Play Therapy

Play therapy is to children what psychotherapy is to adults.  A safe, confidential environment is created by the therapist, allowing children to play with as few limits as possible, but as many as needed. Child play therapy is a way with being with a child that recognizes and honors their unique developmental level. Mental health professionals use play therapeutically to help their clients explore and express themselves. Emotionally significant experiences are often better expressed through the symbolic representation of toys, helping children resolve many of their problems.

Local Experts in Play Therapy

Dr. Faye Kouimelis

Adolescent/Teen Therapy, Child Therapy, Group Therapy, Individual Therapy

Children's main form of unconscious communication is through play. Additionally, children are unable to verbalize traumas and overwhelming experiences, but this can be expressed through play.

Jennifer Yeater

Adolescent/Teen Therapy, Child Therapy, Couples Therapy, Family Therapy, Group Therapy, Individual Therapy

Regardless of age, play helps relieve stress and boredom, connects us to people in positive ways, and stimulates creativity. It also helps regulate emotions and boost our ego. Using play as a modality of therapy allows for communication and expression that does not require words. I are trained to utilize these techniques across any age range and a variety of concerns.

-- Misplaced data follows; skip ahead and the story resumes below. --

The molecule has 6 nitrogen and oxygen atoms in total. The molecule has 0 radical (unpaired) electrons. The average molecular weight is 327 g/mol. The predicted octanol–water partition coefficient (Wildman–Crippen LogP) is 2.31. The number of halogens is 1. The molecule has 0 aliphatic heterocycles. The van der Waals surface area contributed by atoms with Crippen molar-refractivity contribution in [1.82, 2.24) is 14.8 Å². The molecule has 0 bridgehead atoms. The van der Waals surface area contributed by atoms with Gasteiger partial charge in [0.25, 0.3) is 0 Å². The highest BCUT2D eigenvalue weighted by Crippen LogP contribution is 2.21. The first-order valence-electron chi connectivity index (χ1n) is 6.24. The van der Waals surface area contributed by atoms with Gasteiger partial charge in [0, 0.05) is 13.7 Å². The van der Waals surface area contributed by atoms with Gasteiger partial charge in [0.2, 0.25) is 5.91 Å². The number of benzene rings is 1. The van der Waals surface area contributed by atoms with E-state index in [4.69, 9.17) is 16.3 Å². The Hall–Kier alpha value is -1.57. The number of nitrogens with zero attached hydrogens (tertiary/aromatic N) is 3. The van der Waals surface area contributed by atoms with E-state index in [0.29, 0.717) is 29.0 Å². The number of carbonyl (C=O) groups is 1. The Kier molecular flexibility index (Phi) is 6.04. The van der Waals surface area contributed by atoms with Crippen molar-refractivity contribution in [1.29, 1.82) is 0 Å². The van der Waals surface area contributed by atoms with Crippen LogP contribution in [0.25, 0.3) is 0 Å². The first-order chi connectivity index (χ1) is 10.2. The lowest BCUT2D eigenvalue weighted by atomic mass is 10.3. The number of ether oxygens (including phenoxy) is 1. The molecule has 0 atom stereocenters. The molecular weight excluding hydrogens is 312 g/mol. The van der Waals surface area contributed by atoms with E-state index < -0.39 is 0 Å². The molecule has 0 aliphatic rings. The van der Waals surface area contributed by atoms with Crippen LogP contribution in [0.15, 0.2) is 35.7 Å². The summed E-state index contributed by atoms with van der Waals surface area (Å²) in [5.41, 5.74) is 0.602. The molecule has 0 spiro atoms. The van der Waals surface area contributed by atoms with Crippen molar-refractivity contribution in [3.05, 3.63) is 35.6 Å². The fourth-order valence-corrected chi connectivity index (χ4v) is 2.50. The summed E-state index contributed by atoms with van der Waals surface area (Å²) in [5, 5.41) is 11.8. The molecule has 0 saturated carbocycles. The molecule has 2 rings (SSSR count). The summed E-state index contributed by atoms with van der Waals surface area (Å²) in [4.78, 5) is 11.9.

Kathy Temple

Adolescent/Teen Therapy, Child Therapy, Family Therapy

I specifically use Synergetic Play Therapy. In this style of play therapy, I name my own feelings that arise while your child plays. Using this approach allows your child to see me as being authentic, which gets them to trust me. Naming my own feelings also encourages your child to reflect within themselves and become curious about how they are feeling.

Georginia Weygand, Ed.S.

Adolescent/Teen Therapy, Child Therapy, Individual Therapy

Especially for kids, play and games often allow for multiple chances to discuss strengths and difficulties, practice new techniques, and to feel comfortable in the process. Older adolescents may not enjoy playing in sand or with cars, but games can still be a powerful means of learning new skills.

jessi wheatley

Individual Therapy, Adolescent/Teen Therapy, Child Therapy

certification in sandplay therapy.

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